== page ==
Happy February 29. With 99.9% reporting, Mitt Romney wins his home state of Michigan with 41.1% to 37.9% for Rick Santorum and 11.6% for Ron Paul.
Jim O'Toole files from Novi, Mich:
Still, the mere fact that he posed such a mortal threat to the better funded Mr. Romney -- in the state once governed by his popular father, George Romney -- demonstrated the remarkable growth of his campaign since his days of single digit support here and across the country only months ago. The sense of relief in the Romney campaign in eking out a win in a state so filled with the candidate's political and personal DNA showed how precarious his hold on Republican support remained.
As a result, Romney wins 21 delegates from the congressional district results, according to results posted by the Michigan Republican Party, but only 14 of those delegates will be allowed to vote at the national convention because the state broke national GOP rules by moving its primary before the Super Tuesday contests next week.
Santorum wins 18 delegates from the congressional districts, but only 12 of those people will be able to vote at the national convention.
The statewide popular vote will be distributed between Romney and Santorum on a proportional basis with 14 at large delegates at stake, but only two of those delegates will have voting privileges. How those will be divvied up hasn’t been determined.
Yet even in victory, the campaign in Michigan highlighted Romney’s flaws as a candidate. That he had to fight as hard as he did in a state he won four years ago was a reminder that he is still struggling to connect with a portion of his party’s base, even against what party strategists regard as relatively weak opposition.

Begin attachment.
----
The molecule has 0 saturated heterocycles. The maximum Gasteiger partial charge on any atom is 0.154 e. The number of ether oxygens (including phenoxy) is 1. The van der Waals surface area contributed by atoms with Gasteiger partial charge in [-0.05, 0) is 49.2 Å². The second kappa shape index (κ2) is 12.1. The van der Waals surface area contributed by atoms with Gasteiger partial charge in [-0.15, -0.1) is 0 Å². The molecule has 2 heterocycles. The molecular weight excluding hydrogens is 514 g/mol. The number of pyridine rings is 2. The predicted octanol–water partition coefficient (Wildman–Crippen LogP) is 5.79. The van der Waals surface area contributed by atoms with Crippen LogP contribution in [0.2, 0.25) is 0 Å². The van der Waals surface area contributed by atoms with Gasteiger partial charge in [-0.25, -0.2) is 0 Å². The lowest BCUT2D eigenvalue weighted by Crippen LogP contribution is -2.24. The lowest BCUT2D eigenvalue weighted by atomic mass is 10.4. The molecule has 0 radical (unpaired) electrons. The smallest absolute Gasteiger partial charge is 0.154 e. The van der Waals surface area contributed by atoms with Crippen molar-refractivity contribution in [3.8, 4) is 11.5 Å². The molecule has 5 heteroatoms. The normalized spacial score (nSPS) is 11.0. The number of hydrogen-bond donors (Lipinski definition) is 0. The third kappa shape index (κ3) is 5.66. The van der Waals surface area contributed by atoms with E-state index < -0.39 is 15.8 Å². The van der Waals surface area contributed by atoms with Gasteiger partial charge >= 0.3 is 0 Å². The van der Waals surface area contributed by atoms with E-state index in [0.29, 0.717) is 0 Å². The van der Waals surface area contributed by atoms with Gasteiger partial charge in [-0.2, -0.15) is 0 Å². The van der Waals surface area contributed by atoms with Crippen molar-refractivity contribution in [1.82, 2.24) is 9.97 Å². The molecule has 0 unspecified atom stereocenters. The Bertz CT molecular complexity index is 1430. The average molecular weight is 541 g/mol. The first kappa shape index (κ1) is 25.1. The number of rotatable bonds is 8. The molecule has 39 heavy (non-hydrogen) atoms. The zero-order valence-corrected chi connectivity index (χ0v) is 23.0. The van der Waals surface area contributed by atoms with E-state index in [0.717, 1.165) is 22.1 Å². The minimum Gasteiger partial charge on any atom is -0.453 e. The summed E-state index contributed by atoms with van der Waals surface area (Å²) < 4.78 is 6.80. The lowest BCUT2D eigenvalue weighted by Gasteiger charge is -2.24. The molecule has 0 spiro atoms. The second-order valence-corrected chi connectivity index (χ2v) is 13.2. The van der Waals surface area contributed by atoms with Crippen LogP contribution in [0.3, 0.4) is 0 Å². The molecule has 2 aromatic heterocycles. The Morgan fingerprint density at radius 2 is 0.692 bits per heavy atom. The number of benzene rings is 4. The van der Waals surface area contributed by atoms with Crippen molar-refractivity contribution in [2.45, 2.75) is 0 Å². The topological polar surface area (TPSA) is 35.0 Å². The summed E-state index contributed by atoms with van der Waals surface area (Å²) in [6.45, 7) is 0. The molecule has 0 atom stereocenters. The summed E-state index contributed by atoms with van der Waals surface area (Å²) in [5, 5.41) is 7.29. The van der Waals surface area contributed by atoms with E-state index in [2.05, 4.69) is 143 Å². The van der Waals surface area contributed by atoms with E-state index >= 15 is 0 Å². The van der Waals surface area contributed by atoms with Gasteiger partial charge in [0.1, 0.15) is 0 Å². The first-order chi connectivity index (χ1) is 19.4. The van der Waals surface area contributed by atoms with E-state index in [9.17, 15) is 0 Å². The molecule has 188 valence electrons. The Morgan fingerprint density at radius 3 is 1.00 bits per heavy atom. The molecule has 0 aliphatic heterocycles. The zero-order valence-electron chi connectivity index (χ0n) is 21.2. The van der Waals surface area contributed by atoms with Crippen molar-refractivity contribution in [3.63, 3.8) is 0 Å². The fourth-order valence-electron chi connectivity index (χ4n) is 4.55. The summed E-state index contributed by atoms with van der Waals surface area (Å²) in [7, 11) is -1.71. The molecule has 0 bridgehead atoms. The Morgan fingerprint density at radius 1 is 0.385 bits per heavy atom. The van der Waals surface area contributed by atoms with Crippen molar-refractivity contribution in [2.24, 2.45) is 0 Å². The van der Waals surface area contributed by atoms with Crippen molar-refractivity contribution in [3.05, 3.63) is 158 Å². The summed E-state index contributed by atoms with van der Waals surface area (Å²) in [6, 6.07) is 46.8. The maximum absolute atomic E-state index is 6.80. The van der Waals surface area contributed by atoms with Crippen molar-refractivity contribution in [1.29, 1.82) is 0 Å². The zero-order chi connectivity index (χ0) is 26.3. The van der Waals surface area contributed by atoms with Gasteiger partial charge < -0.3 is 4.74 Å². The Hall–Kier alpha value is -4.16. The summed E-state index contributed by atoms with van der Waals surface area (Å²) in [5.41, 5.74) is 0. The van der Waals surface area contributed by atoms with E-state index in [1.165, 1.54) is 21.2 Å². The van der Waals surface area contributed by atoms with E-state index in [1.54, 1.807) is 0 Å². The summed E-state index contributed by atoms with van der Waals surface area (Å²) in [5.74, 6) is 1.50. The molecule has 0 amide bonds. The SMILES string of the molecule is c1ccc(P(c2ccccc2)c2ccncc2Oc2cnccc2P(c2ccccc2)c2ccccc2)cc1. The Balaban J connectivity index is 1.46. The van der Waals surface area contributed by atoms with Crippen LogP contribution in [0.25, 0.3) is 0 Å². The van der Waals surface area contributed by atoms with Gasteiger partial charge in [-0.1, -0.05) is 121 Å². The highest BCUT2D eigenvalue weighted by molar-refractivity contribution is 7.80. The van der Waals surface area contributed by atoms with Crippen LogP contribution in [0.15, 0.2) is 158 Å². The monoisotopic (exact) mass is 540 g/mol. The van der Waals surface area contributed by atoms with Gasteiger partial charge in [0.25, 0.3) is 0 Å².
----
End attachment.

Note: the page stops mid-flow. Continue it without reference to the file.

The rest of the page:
While Tuesday reinforced again that he has the clearest path to the nomination, the way he won suggested that he still might have to scratch his way there, which is not how a front-runner is supposed to win.
Super Tuesday offers some promising states for frontrunner (Massachusetts, Vermont, Idaho and Virginia, the last of which doesn’t include Santorum or Gingrich on the ballot) but also features some less hospitable terrain (Tennessee, Oklahoma, North Dakota).
The most important state next week, however, may be just to the south of here – and not just because it offers 66 delegates. A Romney win in Ohio, another heartland state and a quadrennial presidential battleground, would send a loud message that he can beat Santorum in a Rust Belt state that the son of Detroit can’t claim as home.
But he continues to face questions about whether, should he win the nomination, he will be able to capture the energy of the conservative constituencies that have propelled the party when it has had electoral success in recent years, especially evangelicals and the Tea Party movement.
“It does seem that his campaign is having a tough time sort of garnering that — not just that support, but that energy that’s needed,” former Gov. Sarah Palin of Alaska, a favorite of the movement, said in an interview late Tuesday. “Whether Romney wins or loses in Michigan tonight, just the fact that he’s had such a fight in his home state is evidence of that blessing not yet being given to him across the board.”